Open ecosystem vs acquisitions

Only one of these will get you to the finish line.

Johannesburg, 23 May 2018
Read time 5min 00sec
Gregg Lalle, VP, international sales and strategy, ConnectWise.
Gregg Lalle, VP, international sales and strategy, ConnectWise.

In his book, "Great by Choice", Jim Collins discusses the concept of the 20 Mile March, which suggests the most sustainable and effective way to achieve a goal is to consistently and diligently tick off the same small goal every day, no matter what. The idea is that, little by little, a little becomes a lot.

The most successful businesses have survived chaos and uncertainty using this approach because they had something to focus on and work towards every single day. Every business owner is on his/her own march towards a specific goal. One could be building a global enterprise, one franchise at a time. Another may want to turn a profit at a small-town boutique so s/he can take the family on holiday.

Take what you need

Whatever success looks like, both businesses need a plan, and the tools, to finish the march, one step and one challenge at a time. One strategy could be to acquire all the technology the business believes will help it achieve its goals faster. However, the problem with acquisitions, says Gregg Lalle, VP, international sales and strategy at ConnectWise, is that businesses end up tied to a technology that could quickly become outdated.

"Acquisitions involve a lot of integration work and cultural change management. When IT teams start fixing different parts of the system, or when an entrepreneurial culture is squashed by a more experienced management team, eventually something will break, whether that's the system or the team."

Another, more effective strategy, he says, is to tap into an open ecosystem of solution and business experts and their collective "toolbox" to find the technology they need to solve their immediate challenges so they can get on with their march.

For Lalle, this 'power of choice' is the biggest advantage of an open IT ecosystem.

"An open ecosystem gives IT teams the freedom and flexibility to choose the services and solutions for their business's unique needs, and the ability to seamlessly integrate those solutions into their environments through open APIs."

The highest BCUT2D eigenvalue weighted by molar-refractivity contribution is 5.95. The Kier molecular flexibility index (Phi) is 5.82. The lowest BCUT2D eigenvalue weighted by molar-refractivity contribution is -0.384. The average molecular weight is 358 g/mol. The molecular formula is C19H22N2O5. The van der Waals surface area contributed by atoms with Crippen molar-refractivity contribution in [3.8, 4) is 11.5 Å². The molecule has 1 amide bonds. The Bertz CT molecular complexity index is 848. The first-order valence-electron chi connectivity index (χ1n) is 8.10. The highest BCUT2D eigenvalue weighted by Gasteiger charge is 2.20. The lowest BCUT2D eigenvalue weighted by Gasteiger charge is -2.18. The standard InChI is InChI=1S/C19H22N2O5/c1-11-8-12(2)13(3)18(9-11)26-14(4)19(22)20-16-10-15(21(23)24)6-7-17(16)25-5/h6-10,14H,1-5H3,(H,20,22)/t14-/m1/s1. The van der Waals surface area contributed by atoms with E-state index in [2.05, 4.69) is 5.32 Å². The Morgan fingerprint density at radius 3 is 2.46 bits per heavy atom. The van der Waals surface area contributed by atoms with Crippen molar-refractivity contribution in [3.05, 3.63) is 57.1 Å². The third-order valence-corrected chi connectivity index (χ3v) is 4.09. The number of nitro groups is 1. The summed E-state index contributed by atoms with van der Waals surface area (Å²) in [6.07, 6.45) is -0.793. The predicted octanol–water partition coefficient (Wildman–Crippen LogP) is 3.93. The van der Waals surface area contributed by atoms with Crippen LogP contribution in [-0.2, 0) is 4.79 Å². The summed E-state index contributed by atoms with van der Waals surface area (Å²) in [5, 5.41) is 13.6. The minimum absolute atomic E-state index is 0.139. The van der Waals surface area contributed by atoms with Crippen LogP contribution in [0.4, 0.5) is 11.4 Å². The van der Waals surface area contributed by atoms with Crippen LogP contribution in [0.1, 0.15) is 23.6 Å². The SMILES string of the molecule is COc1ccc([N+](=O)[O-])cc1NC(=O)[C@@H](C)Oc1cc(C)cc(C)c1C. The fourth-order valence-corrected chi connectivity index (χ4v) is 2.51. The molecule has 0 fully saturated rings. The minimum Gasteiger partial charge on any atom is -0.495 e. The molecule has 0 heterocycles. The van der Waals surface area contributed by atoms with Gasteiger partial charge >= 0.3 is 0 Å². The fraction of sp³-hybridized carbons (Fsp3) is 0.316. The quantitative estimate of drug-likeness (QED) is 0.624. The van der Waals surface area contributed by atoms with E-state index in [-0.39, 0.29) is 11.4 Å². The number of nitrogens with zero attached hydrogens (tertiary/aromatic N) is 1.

It's like looking at a restaurant menu. You might want a steak and dessert, or just a salad, or maybe just a glass of water. "Having more choice is better. Open source platforms offer extensive menus that businesses can choose from, from printing solutions to IOT services," says Lalle.

Culture of choice

The problem with choice, adds Lalle, is there is so much of it, and it's difficult to know which solution will be best for the business.

"There's a lot of noise in the market at the moment and everyone is promising the same thing. Service providers tend to empty their entire toolbox onto the table and explain everything they can do, rather than listening to the customer's challenges and suggesting one or two best-fit solutions. With an open ecosystem, businesses have access to a tribe of partners who align with the open source culture of helping others solve problems."

The open source culture involves a lot more than making a software's source code publicly available. It does not discriminate against persons, groups of fields of endeavour; it's not specific to a certain product; it does not restrict other software; and it's technology neutral.

"Having an open source ecosystem allows businesses to integrate any solution into their environment. If they can't find a solution to a specific challenge on the menu, they can ask the ecosystem partners to find one or develop one off the back of the open platform.

"This gives solution providers the freedom and avenues to be creative and innovative without fear of competition, bias or retribution. And it gives businesses, from the up-and-coming family business to the multinational enterprise, access to the same choice of solutions without any obstruction. There's a common goal: to help each other and to help businesses achieve their goals."

Innovation momentum

The result, he says, is an energy; a momentum that keeps getting bigger as more business problems are solved through the partner- and ecosystem-driven community. This momentum falls into step with the pace of technological change, allowing businesses to integrate new technology, as and when they need it, without having to scout out an acquisition partner and spend months integrating it into the core system.

"Technology is changing rapidly. Who knows where the next big thing will come from? But when it does, an open ecosystem of partners can work together to find a solution for businesses, who can easily integrate it into their systems as quickly as possible through open APIs. It's the most adaptable approach and creates the most strategic innovation," says Lalle.

"It's not just about the product. It's about the service and the experience and being part of an ecosystem where everyone lives, thrives and develops off the platform. It's about the power of choice and the flexibility to adapt to change with minimal complexity."

On the 20 Mile March to success, businesses cannot afford to be weighed down by antiquated technology and acquisition challenges. They need to be as light and agile as possible to better respond to change so they can consistently check off the smaller goals on the way to the larger ones.

Sponsored content

In order to inspire and drive innovation in its own ecosystem, ConnectWise has announced a Tech Tank competition to create integrations for its software. For more information, click here.

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